A food counter serving tuna bowls at the Tsukiji Fish Market in Tokyo. Credit: Copyright 2016 David A. Latt
A food counter serving tuna bowls at the Tsukiji Fish Market in Tokyo. Credit: Copyright 2016 David A. Latt
If you received this post by email, the link below to the YouTube video tour of Tsukiji may be faulty. If that is the case, please click here to go directly to my YouTube Channel: Secrets of Restaurant Chefs.

Located in central Tokyo, Tsukiji is the largest fish market in the world with separate wholesale and retail areas. Besides being the source for most of the fresh fish served in Tokyo’s sushi bars and restaurants, Tsukiji is the best food court imaginable.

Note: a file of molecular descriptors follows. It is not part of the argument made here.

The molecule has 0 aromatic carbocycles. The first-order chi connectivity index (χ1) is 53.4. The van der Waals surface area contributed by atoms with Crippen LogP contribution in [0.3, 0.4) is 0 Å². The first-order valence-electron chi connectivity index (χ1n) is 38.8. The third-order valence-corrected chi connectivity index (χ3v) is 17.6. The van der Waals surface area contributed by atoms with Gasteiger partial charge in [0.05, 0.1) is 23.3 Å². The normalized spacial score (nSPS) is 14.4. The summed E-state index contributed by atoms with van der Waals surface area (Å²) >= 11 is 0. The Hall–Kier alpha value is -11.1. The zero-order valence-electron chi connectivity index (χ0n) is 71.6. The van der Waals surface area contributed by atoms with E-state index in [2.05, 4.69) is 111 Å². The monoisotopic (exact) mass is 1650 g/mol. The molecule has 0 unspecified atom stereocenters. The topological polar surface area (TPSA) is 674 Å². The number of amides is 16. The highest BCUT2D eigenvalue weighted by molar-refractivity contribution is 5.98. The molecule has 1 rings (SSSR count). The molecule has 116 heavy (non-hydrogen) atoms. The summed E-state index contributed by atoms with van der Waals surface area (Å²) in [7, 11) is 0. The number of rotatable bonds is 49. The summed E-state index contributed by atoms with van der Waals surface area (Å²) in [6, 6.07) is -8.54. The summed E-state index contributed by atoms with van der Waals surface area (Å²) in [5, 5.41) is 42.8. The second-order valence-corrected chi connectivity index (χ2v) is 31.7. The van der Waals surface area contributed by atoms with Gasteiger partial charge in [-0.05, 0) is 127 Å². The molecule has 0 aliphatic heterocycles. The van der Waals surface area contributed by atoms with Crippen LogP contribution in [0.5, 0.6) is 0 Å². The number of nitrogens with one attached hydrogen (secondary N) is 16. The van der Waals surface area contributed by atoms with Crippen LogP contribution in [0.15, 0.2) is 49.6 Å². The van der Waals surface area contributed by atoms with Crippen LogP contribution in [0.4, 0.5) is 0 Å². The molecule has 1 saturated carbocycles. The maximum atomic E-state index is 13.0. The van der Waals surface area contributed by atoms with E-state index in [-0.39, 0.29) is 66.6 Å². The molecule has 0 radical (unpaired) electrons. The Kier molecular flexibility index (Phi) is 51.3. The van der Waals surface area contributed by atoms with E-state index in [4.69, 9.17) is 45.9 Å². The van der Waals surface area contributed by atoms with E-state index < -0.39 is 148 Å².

On a recent trip to the market, like everyone else on the crowded sidewalk, I had come to see what wonderful ready-to-eat dishes were for sale. I didn’t know what I wanted, but I knew I would find something delicious at one of the closet-sized stalls.
In those tiny spaces, chefs stand close to customers as they prepare sushi and sashimi with freshly caught ingredients. Fat oysters steam in shinny stainless steel pots. Thick braids of smoke rise up from scallops and crabs cooking on blazingly hot grills. Tempura vegetables and shrimp sizzle in hot oil before arriving crisp and tender on a paper plate. Ramen noodles are drained and ladled into large bowls with servings of thick savory broth, topped with slices of sticky pork and half a hard-boiled egg.
The great variety of dishes available means a stall selling curry is a few steps from another selling shumai and pork-filled bao, and that stall is around the corner from a cook grilling skewered scallops topped with sea urchins.
I wanted to taste everything.